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Brazil intercepts illegal flight over Indigenous land invaded by gold miners

BRASILIA (Reuters) - The Brazilian Air Force said on Tuesday it fired warning shots at a plane and forced it to land for violating a no-fly ban over the Yanomami Indigenous reservation where illegal gold miners have been returning despite federal efforts to keep them away.

Two bursts of machine gun fire were fired during the interdiction on Monday to warn the pilot of the unregistered plane - a single-engine Cessna 182 - to change course and land, according to a video released by the Air Force.

Shortly after landing on an earthen airstrip, the pilot escaped into the rainforest, evading Federal Police who had arrived to seize the plane, an Air Force Statement said.

It was not clear whether the plane was involved in illegal gold mining, that has resumed in the vast protected reservation the size of Portugal, despite a government operation last year to remove some 20,000 illegal wildcat miners.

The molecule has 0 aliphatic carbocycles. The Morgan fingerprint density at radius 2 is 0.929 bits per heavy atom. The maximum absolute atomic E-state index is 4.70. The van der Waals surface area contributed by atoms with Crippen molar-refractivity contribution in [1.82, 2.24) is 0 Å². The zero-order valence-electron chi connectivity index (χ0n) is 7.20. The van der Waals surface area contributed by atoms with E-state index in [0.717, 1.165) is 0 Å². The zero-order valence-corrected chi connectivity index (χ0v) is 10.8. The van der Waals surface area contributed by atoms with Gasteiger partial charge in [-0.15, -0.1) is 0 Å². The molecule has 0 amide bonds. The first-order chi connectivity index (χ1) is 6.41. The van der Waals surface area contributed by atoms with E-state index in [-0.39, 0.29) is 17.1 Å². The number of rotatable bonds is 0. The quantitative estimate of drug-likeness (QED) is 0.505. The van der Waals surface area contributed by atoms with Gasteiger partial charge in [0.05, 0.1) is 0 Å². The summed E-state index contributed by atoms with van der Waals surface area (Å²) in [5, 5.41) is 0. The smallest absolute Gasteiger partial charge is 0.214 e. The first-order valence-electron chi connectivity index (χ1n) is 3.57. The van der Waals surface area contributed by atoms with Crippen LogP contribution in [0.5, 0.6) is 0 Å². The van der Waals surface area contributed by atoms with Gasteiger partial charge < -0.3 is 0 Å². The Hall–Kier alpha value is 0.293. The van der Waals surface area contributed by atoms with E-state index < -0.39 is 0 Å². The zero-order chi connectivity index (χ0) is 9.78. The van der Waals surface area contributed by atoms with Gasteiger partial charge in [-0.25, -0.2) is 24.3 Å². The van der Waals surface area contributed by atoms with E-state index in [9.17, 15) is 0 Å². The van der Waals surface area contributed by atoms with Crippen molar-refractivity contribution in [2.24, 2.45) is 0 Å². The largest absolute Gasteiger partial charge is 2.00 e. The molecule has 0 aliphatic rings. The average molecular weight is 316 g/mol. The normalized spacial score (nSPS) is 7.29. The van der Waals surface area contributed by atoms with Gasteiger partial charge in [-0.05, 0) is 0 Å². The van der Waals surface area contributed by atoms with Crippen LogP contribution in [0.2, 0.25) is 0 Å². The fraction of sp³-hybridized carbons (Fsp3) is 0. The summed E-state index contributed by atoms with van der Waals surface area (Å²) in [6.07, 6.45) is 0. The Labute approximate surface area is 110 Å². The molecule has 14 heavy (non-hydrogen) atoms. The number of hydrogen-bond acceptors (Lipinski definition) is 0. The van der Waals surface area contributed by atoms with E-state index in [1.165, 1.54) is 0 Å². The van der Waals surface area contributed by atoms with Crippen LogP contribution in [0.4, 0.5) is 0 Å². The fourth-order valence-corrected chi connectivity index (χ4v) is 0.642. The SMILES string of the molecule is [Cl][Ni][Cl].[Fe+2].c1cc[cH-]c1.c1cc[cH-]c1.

The Air Force has been criticized for not enforcing the no-fly zone ordered by the government of President Luiz Inacio Lula da Silva on Jan. 30 last year.

As Brazil's military scaled back support for the government crackdown, the gold-seeking miners have come back, deepening a humanitarian crisis that is killing the Yanomami from flu, malaria, malnutrition and violence in the isolated Amazon rainforest.

Environmental enforcers told Reuters in December that unregistered planes were flying miners back into the reservation due to the ineffective ban on flights.

(Reporting by Anthony Boadle; Editing by Sandra Maler)